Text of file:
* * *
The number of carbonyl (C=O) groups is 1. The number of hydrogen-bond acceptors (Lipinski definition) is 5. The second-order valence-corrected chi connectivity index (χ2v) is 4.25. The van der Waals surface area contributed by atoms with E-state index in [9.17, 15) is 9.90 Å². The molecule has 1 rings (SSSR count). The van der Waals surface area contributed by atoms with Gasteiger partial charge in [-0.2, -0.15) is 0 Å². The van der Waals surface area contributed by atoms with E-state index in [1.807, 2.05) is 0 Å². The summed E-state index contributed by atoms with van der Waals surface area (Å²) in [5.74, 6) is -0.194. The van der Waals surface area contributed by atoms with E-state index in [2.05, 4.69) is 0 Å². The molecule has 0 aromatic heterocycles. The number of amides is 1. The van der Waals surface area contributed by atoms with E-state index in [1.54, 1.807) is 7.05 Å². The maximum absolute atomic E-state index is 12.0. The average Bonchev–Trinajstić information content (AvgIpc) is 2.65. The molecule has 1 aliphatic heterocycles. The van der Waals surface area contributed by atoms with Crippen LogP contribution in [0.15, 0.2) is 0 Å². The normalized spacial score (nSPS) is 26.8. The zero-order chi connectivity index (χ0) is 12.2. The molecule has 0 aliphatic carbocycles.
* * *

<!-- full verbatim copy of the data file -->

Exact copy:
The number of carbonyl (C=O) groups is 1. The number of hydrogen-bond acceptors (Lipinski definition) is 5. The second-order valence-corrected chi connectivity index (χ2v) is 4.25. The van der Waals surface area contributed by atoms with E-state index in [9.17, 15) is 9.90 Å². The molecule has 1 rings (SSSR count). The van der Waals surface area contributed by atoms with Gasteiger partial charge in [-0.2, -0.15) is 0 Å². The van der Waals surface area contributed by atoms with E-state index in [1.807, 2.05) is 0 Å². The summed E-state index contributed by atoms with van der Waals surface area (Å²) in [5.74, 6) is -0.194. The van der Waals surface area contributed by atoms with E-state index in [2.05, 4.69) is 0 Å². The molecule has 0 aromatic heterocycles. The number of amides is 1. The van der Waals surface area contributed by atoms with E-state index in [1.54, 1.807) is 7.05 Å². The maximum absolute atomic E-state index is 12.0. The average Bonchev–Trinajstić information content (AvgIpc) is 2.65. The molecule has 1 aliphatic heterocycles. The van der Waals surface area contributed by atoms with Crippen LogP contribution in [0.15, 0.2) is 0 Å². The normalized spacial score (nSPS) is 26.8. The zero-order chi connectivity index (χ0) is 12.2. The molecule has 0 aliphatic carbocycles.